Home Letters If you see, hear or know something, say or do something
In the midst of COVID-19, crime, corruption, collusion and commerce, the Coalition Party has recently come in for more criticism for its callous performance, including cunning craftsmanship, during its tenure in governance. An ongoing issue is the recent revelation of the oil saga, which is creating mayhem and havoc in many corners, and causing uncomfortable discomfiture. The APNU/AFC Government had signed a lopsided oil agreement that is unfavourable to Guyana’s interest.
Then there is the case of several plots of State land which were leased by individuals and then resold, resulting in huge profits. This has particularly been the case on the East Bank of Demerara. A popular attorney and member of the People’s National Congress Reform, James Bond, has been arrested for questioning in relation to the land giveaways under the former APNU/AFC Coalition.
Another matter of engagement is the process of dumping over $742M worth of expired drugs by the Ministry of Health, which has begun since Thursday. This was disclosed by Minister of Health Dr. Frank Anthony, who added that the drugs have cost approximately $3 million of taxpayers’ money to be wasted.
While COVID-19 is taking a severe toll on the lives of Guyanese, the crime situation is out of control, and its rampage is destroying the peace of mind of all Guyanese. It is very chaotic and has devastating effects politically, economically, sociologically and psychologically on the lives of all Guyanese and residents of the country and abroad.
This cumbersome problem is causing a panic with relatives abroad, and is currently contributing as a destabilising factor in each and every home in Guyana.
This deplorable and unacceptable matter perpetuates both white collar and blue-collar criminal activities.
Recently, Guyana-born sociologist and former senior lecturer in the faculty of Social Science at the University of Guyana, Dr. Tara Singh, had ample reasons to write not once, but twice, this month regarding the terrible and horrific crime situation in Guyana. He has articulated some of the damaging effects, and has called for a national forum to engage in a conversation regarding this heinous situation. Dr. Tara Singh has also impressed the urgency of this forum because of the gravity of its explosiveness. Many editorial pieces, reporters and writers have echoed and endorsed his sentiments, and reiterated the need for the immediate intervention of Government.
The past Government had turned a blind eye to this challenge, and had opened the room to entertain speculations. Guyana has been the victim of so much corruption and collusion under the APNU/AFC regime, and it is only now that Guyanese are becoming aware of all the white-collar crimes committed during that regime’s past five years in office. Even though this comes as no surprise, it is the Guyanese public, more so the man in the street, who has to pay the cost.
As if to add salt to the profusely bleeding wound, since the publication of Dr. Singh’s last article, it would seem as if crime has taken an affront, and criminals have been further provoked. It is as if they are competing with the law enforcement officers and challenging them to come catch them. A recent spate of incidents is grave concern for reflection: On Nov. 20th, Deonarine Harripersaud was robbed of $3 million dollars while withdrawing cash at the bank in Number Nauth Village, Upper Corentyne, East Berbice. last Friday, it was discovered that there is a $150 million fraud at the Finance Dept. of the Guyana Police Force. A Sophia couple, Nyron Wilson, 33, and Nadira John, 19, were busted with $1.5 million in narcotics. Some 116 persons were arrested in Berbice for breaching the COVID-19 protocols last Friday and Saturday. 11 GRA staffers were suspended last Saturday as authorities continue their investigation into the Belgium seizure of 11.5 tons of cocaine shipped from Guyana, worth about US$1 billion. Last Saturday, Koretta Otho, 28, of Plaisance, ECD, was confronted by armed bandits in front of her home and robbed of some $100 thousand worth of cash and articles. 3 inmates escaped last Saturday from the Lusignan Holding Bay. The issue of people escaping from the prisons has to do with administrative issues at the prisons. There is corruption at the level of the prison officers. We have been firing prison officers for smuggling ganja, rum, vodka, whiskey, and cigarettes into the prisons.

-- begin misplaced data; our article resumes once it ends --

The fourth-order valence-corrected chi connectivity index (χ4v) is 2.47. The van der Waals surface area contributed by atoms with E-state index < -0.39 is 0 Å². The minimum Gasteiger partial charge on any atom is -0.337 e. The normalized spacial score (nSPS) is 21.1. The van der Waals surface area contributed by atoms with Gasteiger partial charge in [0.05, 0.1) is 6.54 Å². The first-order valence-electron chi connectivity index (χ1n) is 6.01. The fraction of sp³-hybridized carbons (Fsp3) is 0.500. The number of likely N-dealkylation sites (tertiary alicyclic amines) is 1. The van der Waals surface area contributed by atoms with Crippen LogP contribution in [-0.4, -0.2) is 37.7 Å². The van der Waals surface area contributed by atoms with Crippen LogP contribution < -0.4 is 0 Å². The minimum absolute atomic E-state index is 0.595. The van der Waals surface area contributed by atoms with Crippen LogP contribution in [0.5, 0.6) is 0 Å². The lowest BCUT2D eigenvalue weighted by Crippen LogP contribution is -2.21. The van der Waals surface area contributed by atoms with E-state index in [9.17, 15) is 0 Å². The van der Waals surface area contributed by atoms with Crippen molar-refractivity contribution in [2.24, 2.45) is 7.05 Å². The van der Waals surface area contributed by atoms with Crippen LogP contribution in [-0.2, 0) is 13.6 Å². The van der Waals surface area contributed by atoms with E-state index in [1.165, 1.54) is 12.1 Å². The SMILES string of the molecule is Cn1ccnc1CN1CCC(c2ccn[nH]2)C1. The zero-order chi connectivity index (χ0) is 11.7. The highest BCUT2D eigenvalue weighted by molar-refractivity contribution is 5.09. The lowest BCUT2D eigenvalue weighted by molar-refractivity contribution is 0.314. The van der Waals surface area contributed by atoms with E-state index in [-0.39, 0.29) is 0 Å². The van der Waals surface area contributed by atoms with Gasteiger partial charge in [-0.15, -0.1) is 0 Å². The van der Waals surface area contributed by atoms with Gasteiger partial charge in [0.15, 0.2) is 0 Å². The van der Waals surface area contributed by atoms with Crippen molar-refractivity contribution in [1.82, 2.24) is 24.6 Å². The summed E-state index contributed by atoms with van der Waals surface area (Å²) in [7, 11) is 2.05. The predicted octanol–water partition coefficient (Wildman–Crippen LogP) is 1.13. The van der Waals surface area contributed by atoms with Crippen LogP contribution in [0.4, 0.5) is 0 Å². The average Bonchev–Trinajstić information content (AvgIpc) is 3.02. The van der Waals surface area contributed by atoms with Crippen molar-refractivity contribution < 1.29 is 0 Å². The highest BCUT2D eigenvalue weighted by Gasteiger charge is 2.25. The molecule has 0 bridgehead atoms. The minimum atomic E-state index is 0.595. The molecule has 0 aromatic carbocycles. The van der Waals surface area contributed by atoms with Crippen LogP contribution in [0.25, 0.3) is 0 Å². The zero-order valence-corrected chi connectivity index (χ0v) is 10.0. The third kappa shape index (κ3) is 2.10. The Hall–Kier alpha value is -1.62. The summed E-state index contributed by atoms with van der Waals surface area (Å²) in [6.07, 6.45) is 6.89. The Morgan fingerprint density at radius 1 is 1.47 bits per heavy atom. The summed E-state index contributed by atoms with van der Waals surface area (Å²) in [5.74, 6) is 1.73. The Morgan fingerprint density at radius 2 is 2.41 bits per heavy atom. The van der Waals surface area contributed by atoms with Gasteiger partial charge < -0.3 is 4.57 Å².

There are issues of prisoners making knives there, and so searches have to be conducted, a senior officer explained. Last Sunday, a 52- year-old man from Tuschen Housing Scheme, EBE allegedly took his life. An argument over undercooked rice resulted in a woman stabbing her brother to death at Parika Backdam, East Bank Essequibo on Sunday afternoon. Eight men from Corentyne, East Berbice, were arrested on Sunday for engaging in cock-fighting and for being in breach of the COVID-19 emergency measures. On Monday night, CANU intercepted a Suriname-based Guyanese woman with 1.948 kilograms of cocaine at the CJIA. 53-year-old businessman Terrence Dickie of Soesdyke, EBD was shot dead in the wee hours of Monday by armed bandits during a home invasion. Last Monday, illegal logs from illegal mining were seized in the Potaro-Siparuni area.
It is obvious that the crime situation is massively out of control, and reinforcement is required from the Police Force, the GDF, the People’s Militia, the Neighbourhood Watch Committees, the private security firms, and the public at large.
The Government is encouraged to take immediate actions and steps to curb this gigantic problem, and the Minister of Home Affairs is urged to pay attention to Dr. Tara Singh’s suggestions. This matter is past “nipping in the bud”, and is deeply rooted in the heart of Guyana and seeded in each home. Guyanese are urged: if you see, hear or know something, say or do something. It is your life that may be at stake.